Taiwan Road Trip Part 1 – East Rift Valley
August 27, 2020
It can’t be said enough how lucky I am to be in Taiwan. The obvious reason is how the country has dealt with the coronavirus pandemic. But there are so many other reasons that may surprise you. The healthcare here is amazing and very affordable. The people care and show compassion toward one another. The leadership is intelligent and innovative. And as you’ll see, it’s freaking beautiful! Sure the country has its problems from the economy to education to traffic accidents. But I couldn’t have asked to be in a better place. Even if there wasn’t a global pandemic, I would be proud to call this place home.
Since we weren’t able to travel outside of the country, we decided to explore a new part of Taiwan and return to some of our favorite spots during my 2-week summer break. If you followed my Twitter or Instagram, you’ve seen some of the amazing places we’ve visited. I want to do a quick recap of the trip and highlight some of the things Taiwan has to offer.
East Rift Valley
Taiwan’s East Rift Valley is a long stretch of fertile plains between the Central Mountain Range and the Coastal Mountain Range on the east coast of Taiwan. It runs approximately 180 km from Hualian City in the north to Taitung City in the south. The area is known for its expansive rice paddies, mountain trekking, and highlands covered in daylily flowers. We drove south on Provincial Highway No. 9 over the course of 3 days. We stopped for plenty of hiking, swimming, and eating.
Local watering holes
There are countless waterfalls and swimming locations along the way. They are usually pretty clearly marked on Google Maps. We explored waterfalls (natural and man-made), a not quite so refreshing lake, and rivers. Some of these can be quite popular, especially during weekends and holidays. But usually, you can trek or trace a short bit to find an amazing spot all to yourself.
Emerald Valley follows the Emerald Stream and Mugu River in Northern Hualien County. The area is only about 30 minutes from Hualien City. Along the river, you can find multiple swimming spots. If you hike a bit deeper, you can find waterfalls and even more secluded areas. There are several companies that do river tracing expeditions as well.
We came here for a hike up to Liyu Mountain. Half-way up, we decided it was too hot and humid. We were miserable and delighted that we saw people swimming in the lake. The water wasn’t quite the cool, refreshing temperature we were expecting but we were just happy to stop sweating.
We sort of stumbled upon this place on our way to Rainbow Waterfall. Just above this man-made waterfall is another sandy area where we saw 4×4’s drive and park right up on the banks. We never made it to Rainbow because the road was getting a little rough for our non-4×4. Along this whole creek, we saw smaller groups enjoying these unmarked oases.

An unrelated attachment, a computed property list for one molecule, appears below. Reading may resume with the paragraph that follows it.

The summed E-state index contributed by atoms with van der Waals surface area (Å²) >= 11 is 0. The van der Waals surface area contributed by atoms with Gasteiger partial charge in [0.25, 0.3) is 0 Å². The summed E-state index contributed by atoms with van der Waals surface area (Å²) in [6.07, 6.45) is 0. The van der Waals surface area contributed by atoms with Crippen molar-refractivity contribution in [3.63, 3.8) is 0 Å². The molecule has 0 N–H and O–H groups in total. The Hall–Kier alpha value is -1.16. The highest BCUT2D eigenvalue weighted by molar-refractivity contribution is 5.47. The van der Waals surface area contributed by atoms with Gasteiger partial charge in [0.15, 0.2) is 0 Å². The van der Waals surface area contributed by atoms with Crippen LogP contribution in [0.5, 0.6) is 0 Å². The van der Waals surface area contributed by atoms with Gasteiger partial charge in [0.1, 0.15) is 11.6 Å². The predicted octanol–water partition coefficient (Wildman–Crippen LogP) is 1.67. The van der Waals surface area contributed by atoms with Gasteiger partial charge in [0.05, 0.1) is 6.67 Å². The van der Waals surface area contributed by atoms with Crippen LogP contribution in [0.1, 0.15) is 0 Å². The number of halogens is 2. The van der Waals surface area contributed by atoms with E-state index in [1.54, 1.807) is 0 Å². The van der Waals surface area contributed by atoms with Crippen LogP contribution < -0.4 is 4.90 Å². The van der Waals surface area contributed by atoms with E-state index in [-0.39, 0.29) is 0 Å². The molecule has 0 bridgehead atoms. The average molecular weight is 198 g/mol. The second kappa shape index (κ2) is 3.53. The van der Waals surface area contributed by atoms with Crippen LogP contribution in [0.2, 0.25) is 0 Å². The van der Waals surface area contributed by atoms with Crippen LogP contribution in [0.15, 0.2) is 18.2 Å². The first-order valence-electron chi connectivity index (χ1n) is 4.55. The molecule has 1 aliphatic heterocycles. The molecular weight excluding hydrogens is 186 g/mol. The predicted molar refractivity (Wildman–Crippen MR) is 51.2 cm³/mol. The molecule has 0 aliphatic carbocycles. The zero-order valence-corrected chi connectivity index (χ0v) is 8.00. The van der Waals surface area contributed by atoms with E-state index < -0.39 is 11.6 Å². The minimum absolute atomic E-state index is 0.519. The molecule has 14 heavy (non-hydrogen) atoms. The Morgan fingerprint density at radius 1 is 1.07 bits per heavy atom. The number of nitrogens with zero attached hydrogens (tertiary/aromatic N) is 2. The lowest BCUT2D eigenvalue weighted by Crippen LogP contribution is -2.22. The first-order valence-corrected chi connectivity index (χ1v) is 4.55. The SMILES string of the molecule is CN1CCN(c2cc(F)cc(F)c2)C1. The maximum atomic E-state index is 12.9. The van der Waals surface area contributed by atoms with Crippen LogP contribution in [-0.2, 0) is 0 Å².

This little spot was made for all ages to enjoy. There were plenty of families and kids enjoying the water downstream. Be warned; there’s not much shade especially during midday.
After a morning of hiking the Walami Trail, we were very excited about taking a dip here. There was a group of OG’s chilling in the shade right at the entrance. You can easily hop the fence and jump a few boulders to get to the waterfall. After a refreshing waterfall rinse, get a free fish spa pedicure just by soaking your feet in the super clear water.
The Land of Rice and …
As we drove down Route 9, we couldn’t help but notice the flat, fertile landscape covered with greenery. The rice is undeniably some of the best in Taiwan. But the area also produces beans, fruits, and dairy products.
During the winter, the green rice fields transform as rapeseed (canola) flowers bloom into a sea of yellow.
Can you take me higher?
It’s tempting to want to see the valley from different vantage points. With the Coastal Mountain Range (海岸山脈) to the east the Central Mountain Range (中央山脈) to the west, there are plenty of opportunities to get up into the mountains.
We had to go ‘off-road’ as Google did not inform us of the main road being closed. Although the drive took a bit longer than expected, we made it just in time for sunset. There are some amazing viewpoints and picture-worthy spots once you make the top. In August, daylily flowers bloom and transform the landscape. Our trip was about one month too early for that but did get to try the ice cream made with the flowers.
Another mountain called Chikeshan (赤科山) offers similar sightings of the daylily flowers.
The Walami Trail is part of the much longer Batongguan Trail built during the Qing Dynasty in 1875. Even before that, these paths have been used by the Bunun aboriginal tribe that used to live in the area. It was also used during the Japanese occupation to connect this region to the more developed areas. Hikers have multiple options including hiking the entire 152 km Batongguan Trail or shorter day trips. We only had half a day so we did the shortest hike which in itself provided some amazing views. And we made sure to stop at Nan-an Falls on the way out.
This spot is a large flat area on top of a hill in northern Taitung County. Every year during the months of June-August, it holds the Taiwan International [Hot Air] Balloon Festival. We were lucky that the festival did not get canceled because of COVID. It’s also a popular place to paraglide with great views of the mountains and the ocean. We were there during the late afternoon through sunset. If you stay a bit later until dark, the balloons light up and there are fireworks.